... and there are fabulous places to race...
... and when the two come together you have the Kings Trail Triathlon in Maui.
This Olympic distance race happens on the southwestern, resort laden corner of the island. Bordering the nearly untouched black lava flow from the island's volcano, the course winds through some of the most picturesque roads Hawaii has to offer. The location alone is worth the trip but hey, there was a race to be run and a report to be written so, let's get on with it...
Over 350 athletes gathered at the swim start just after dawn. Warm breezes carried the scent of burnt sugarcane from the island's plantations. The sun had not yet risen over the volcano, Mount Haleakala, but the beach was buzzing with activity. Minutes before the race began an island minister in traditional dress, palm leaves, and conch shell gave the invocation and lead the athletes in singing The Star Spangled Banner.
The Swim: If there's a better swim location I haven't been in it. The conditions were perfect. Perfect. The water temperature was not too hot and not too cold. It was clear to the sandy bottom. Dozens of fish and the occasional giant sea turtle swam along the ocean floor. There were no chopping waves and no swells to add to the 1,500 meter swim challenge.
The start was an old-school run from the beach. The announcer gave a count down and my pulse began to rise. The minister blew her conch shell and it was race-on with a dash into the low surf. With only few dozen athletes in my wave --that would be the Men 40 to Death wave-- it was easy get away from the thrashing and find room to swim. Despite suffering from an aching left shoulder (more about that in a later post) I was able to keep up with the front of the pack and catch a draft from the leaders. Soon I caught up to the slower swimmers in the proceeding wave and was rounding the last buoy for the finish. I was out of the water in just over 29 minutes and onto the beach, up a set of concrete steps and onto the soft grass of the transition area.
After she swim I was 5th in my age group.
After she swim I was 5th in my age group.
The Bike: Once out of transition the real fun began. The two loop bike course is hilly and technical with several sharp and hairpin turns. It's a fun ride on a glass smooth pavement with just enough elevation change to put a burn in the quads on the climbs and a yahhoo! on the descents. One after the other I passed bikers in my wave.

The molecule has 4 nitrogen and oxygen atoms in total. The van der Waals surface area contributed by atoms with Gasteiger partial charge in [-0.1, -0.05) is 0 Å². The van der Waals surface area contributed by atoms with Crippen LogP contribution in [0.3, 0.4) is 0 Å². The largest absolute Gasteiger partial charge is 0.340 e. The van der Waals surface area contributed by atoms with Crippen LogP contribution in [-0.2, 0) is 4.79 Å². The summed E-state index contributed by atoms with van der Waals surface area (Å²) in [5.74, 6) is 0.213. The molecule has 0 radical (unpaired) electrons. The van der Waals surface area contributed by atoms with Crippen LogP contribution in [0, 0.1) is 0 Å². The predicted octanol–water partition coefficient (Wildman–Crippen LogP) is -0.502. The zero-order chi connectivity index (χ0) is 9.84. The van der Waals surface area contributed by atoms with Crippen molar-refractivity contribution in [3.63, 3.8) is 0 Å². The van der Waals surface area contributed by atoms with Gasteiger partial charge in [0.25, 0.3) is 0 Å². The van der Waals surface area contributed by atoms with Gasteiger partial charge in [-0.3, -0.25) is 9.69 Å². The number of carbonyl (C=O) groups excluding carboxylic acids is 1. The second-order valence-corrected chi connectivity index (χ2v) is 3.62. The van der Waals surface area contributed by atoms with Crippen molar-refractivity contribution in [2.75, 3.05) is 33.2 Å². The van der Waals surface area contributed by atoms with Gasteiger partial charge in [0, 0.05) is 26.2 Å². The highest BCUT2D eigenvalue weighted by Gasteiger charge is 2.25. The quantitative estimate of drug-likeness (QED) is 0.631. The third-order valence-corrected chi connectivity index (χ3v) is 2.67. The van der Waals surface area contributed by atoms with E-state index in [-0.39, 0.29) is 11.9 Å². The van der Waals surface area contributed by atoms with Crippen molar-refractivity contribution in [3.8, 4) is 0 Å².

There's no drama to write about on this bike leg. It was all push, push, push and fun, fun, fun. I wasn't wearing a heart rate monitor and my bike computer was back in Dallas so the only monitor I had was my perceived effort and how many people I passed (or how many people passed me) on the course. It felt good to feel good in a race.
After the bike I was 3rd in my age group.
The Run: The King's Trail Triathlon is named after the historic lava fields just south of the swim start. The barren, black, and sharp lavascape was formed after Mount Haleakala's last eruption in 1790. The kings of the time declared the fields sacred and walked them in an annual ritual of respect for nature's power.
Just like how the molten earth melted all in its path two centuries ago, so too did the fields melted my legs on the run. Within just a couple of minutes of getting off of the bike my quads cramped and my left foot became numb. Despite the pain, I passed the first mile in 8:50. That's when the cramping became so bad I had to slow just to keep my balance. Then my right foot started to numb and some of those I passed on the bike passed me and pulled away.
A simple one-lane blacktop road enters the state protected lava fields at mile two. There's no shade. No vegetation. No windbreaks. Just black lava for hundreds of yards on both sides of the course. One side forms cliffs diving into the sapphire blue ocean and the other side rises up the slopes towards the mountain's caldera. This is the kind of place that fills you with strength and energy, all the while, reminding you of the enormity of the earth's power and your relative minutiae on her surface. There, in that place, at that time, my mind turned from the ocean and towards the place of northern belle rivieras I often go. There were no competitors around me, yet I was not alone. The veritas of my confessions were heart-borne, unwavering, and secure. There was no doubt about it... there was only one who I wanted there with me. The small sterling circle of Empired love was safely attached as it had been for the entire race. Much was confirmed in two miles.
Any time advantage I built on the bike was swept away like a mai tai induced drunk... slow, steady, and sure. The push continued but any hopes of a podium finish was ahead of me and widening the gap. My pace had slowed. What started out as sub-9 minutes per mile became over 11 minutes per mile. My quads continued cramping and both feet stung from the pounding. Nonetheless, I was feeling good elsewhere and pressed the stride, only walking the water stations to fill my hat with ice and down some drink.
I crossed the finish line all smiles knowing I did my best.
My place after the run was 7th in my age group.
Was I disappointed by giving up four places during the run? Sure I was.
Was I happy with my performance? Sure I was.
You see... I gave it my all and left nothing in the ocean, on the road, or in the lava fields. And for that I have no regrets. None.